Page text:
Since implementing these new systems, Best Buy increased its ability to pack up to 20,000 units per hour. The system has made warehouse workers more efficient, Bass says, noting that they used to walk up to eight miles per day retrieving and packing products. They now stand in place while the bins and robots move around the facilities. That enables them to focus on individual tasks instead of running around the facility.

In turn, the retailer’s shipping is now about two days, a far cry from the six days that it previously took to deliver an online order. “We’re very proud of that so we can match Amazon’s speed of delivery without the Prime member price tag,” Bass says.


Small retailers benefit from robotics

It’s not just the large retail chains that are adding robotics. For example, online apparel, accessories and gifts retailer Marleylilly in June 2018 began working with warehouse robot provider Locus Robotics to help it fulfill and deliver orders quickly and efficiently—especially during peak seasons.

“Our peak seasons are fast,” says Tiffany Stewart, assistant manager of fulfillment at the retailer, declining to provide sales specifics.

Locus Robotics’ system uses algorithms to accept clusters of orders for products in the same warehouse section or aisle and rely on warehouse mapping software to follow an optimal path among merchandise racks. Pick workers in the aisles then read order information on the robots to place the order items in bins that the robots then carry to packing stations, navigating around the facility without running into anything else, such as workers or other robots.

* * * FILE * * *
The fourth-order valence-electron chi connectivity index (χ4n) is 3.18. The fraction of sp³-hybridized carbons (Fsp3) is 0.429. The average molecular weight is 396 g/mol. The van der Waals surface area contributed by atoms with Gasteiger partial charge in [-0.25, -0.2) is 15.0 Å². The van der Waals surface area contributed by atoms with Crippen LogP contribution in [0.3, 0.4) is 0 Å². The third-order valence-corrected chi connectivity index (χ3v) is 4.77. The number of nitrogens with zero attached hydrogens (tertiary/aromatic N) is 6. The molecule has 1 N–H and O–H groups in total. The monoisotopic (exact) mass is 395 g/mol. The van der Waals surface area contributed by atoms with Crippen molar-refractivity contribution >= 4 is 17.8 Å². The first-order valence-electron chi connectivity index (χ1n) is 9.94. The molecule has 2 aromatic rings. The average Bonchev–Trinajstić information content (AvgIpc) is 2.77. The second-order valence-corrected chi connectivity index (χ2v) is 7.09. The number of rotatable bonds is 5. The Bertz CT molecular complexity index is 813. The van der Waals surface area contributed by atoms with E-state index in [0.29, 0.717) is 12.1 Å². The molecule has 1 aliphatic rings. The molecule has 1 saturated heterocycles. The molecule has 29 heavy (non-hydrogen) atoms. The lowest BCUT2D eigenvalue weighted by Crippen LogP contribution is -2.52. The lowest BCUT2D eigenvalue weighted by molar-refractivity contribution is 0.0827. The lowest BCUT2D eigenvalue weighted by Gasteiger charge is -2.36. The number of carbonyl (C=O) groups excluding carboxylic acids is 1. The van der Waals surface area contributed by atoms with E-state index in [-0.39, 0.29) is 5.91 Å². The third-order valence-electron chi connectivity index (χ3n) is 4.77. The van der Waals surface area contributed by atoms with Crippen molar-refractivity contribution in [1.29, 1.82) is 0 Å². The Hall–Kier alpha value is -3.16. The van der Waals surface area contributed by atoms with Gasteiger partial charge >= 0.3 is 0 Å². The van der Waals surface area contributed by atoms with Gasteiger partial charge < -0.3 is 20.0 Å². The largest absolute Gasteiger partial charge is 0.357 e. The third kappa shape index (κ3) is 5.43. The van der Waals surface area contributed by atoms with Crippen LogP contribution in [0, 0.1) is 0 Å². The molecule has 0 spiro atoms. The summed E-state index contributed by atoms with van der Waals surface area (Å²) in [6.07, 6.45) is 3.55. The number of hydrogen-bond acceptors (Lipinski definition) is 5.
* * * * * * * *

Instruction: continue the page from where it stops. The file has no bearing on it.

Locus also provided a dashboard in the warehouse so management can monitor how many picks are being done per hour, how many items need to be picked for that day and the number of open orders.

It has 15 robots working within its fulfillment center and, during its peak holiday season that number grows to 25, says Jason Everest, director of production at Marleylilly. Therefore, the retailer can scale up the robotics to keep up with peak season demand without hiring additional warehouse staff.


Within nearly a year and a half of using Locus Robotics, Marleylilly tripled the number of orders it ships per month, while also significantly increasing accuracy and pick rates, although it declined to give further details. “We’re not eliminating jobs, we’re really just increasing the efficiency and optimizing our pick operation,” Everest says. “We want to stay ahead of the curve, ahead of our competitors, and to do that, we need to stay technologically advanced.”

That’s increasingly important within a competitive ecommerce environment.

“Collaborative robots drive productivity increases,” says Locus CEO Rick Faulk. “They ensure that brands are able to meet their fulfillment goals, despite the widespread scarcity of warehouse labor and influx in order volumes.”

[email protected] | @StephCretsDC360